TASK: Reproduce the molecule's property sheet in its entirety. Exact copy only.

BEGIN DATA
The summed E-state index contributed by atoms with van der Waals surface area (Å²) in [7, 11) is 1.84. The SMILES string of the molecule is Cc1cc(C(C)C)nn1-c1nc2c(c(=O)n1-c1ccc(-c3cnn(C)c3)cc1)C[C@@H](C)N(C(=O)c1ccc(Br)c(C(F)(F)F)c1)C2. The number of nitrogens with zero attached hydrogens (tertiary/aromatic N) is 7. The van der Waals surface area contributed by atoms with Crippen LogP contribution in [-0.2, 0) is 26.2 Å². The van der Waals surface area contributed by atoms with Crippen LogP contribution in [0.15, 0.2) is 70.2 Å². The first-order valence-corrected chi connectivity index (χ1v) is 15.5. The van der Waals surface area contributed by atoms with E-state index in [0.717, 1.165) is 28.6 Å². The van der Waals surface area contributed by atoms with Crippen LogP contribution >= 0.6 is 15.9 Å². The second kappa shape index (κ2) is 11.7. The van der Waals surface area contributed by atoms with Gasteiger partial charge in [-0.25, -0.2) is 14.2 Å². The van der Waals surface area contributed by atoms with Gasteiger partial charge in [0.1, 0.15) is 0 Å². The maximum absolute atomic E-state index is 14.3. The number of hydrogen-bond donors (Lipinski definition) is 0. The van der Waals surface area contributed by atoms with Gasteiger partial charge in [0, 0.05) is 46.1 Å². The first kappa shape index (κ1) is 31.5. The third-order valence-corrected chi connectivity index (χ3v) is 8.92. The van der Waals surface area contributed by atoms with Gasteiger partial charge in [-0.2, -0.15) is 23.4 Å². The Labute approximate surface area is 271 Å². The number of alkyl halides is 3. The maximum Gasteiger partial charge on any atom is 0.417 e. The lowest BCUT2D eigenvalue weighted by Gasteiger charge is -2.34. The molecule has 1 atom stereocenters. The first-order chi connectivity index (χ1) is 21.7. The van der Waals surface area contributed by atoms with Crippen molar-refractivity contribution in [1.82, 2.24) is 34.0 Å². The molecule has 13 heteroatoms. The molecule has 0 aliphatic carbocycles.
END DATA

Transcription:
The summed E-state index contributed by atoms with van der Waals surface area (Å²) in [7, 11) is 1.84. The SMILES string of the molecule is Cc1cc(C(C)C)nn1-c1nc2c(c(=O)n1-c1ccc(-c3cnn(C)c3)cc1)C[C@@H](C)N(C(=O)c1ccc(Br)c(C(F)(F)F)c1)C2. The number of nitrogens with zero attached hydrogens (tertiary/aromatic N) is 7. The van der Waals surface area contributed by atoms with Crippen LogP contribution in [-0.2, 0) is 26.2 Å². The van der Waals surface area contributed by atoms with Crippen LogP contribution in [0.15, 0.2) is 70.2 Å². The first-order valence-corrected chi connectivity index (χ1v) is 15.5. The van der Waals surface area contributed by atoms with E-state index in [0.717, 1.165) is 28.6 Å². The van der Waals surface area contributed by atoms with Crippen LogP contribution >= 0.6 is 15.9 Å². The second kappa shape index (κ2) is 11.7. The van der Waals surface area contributed by atoms with Gasteiger partial charge in [-0.25, -0.2) is 14.2 Å². The van der Waals surface area contributed by atoms with Gasteiger partial charge in [0.1, 0.15) is 0 Å². The maximum absolute atomic E-state index is 14.3. The number of hydrogen-bond donors (Lipinski definition) is 0. The van der Waals surface area contributed by atoms with Gasteiger partial charge in [0, 0.05) is 46.1 Å². The first kappa shape index (κ1) is 31.5. The third-order valence-corrected chi connectivity index (χ3v) is 8.92. The van der Waals surface area contributed by atoms with Gasteiger partial charge in [-0.2, -0.15) is 23.4 Å². The Labute approximate surface area is 271 Å². The number of alkyl halides is 3. The maximum Gasteiger partial charge on any atom is 0.417 e. The lowest BCUT2D eigenvalue weighted by Gasteiger charge is -2.34. The molecule has 1 atom stereocenters. The first-order chi connectivity index (χ1) is 21.7. The van der Waals surface area contributed by atoms with Crippen molar-refractivity contribution in [1.82, 2.24) is 34.0 Å². The molecule has 13 heteroatoms. The molecule has 0 aliphatic carbocycles.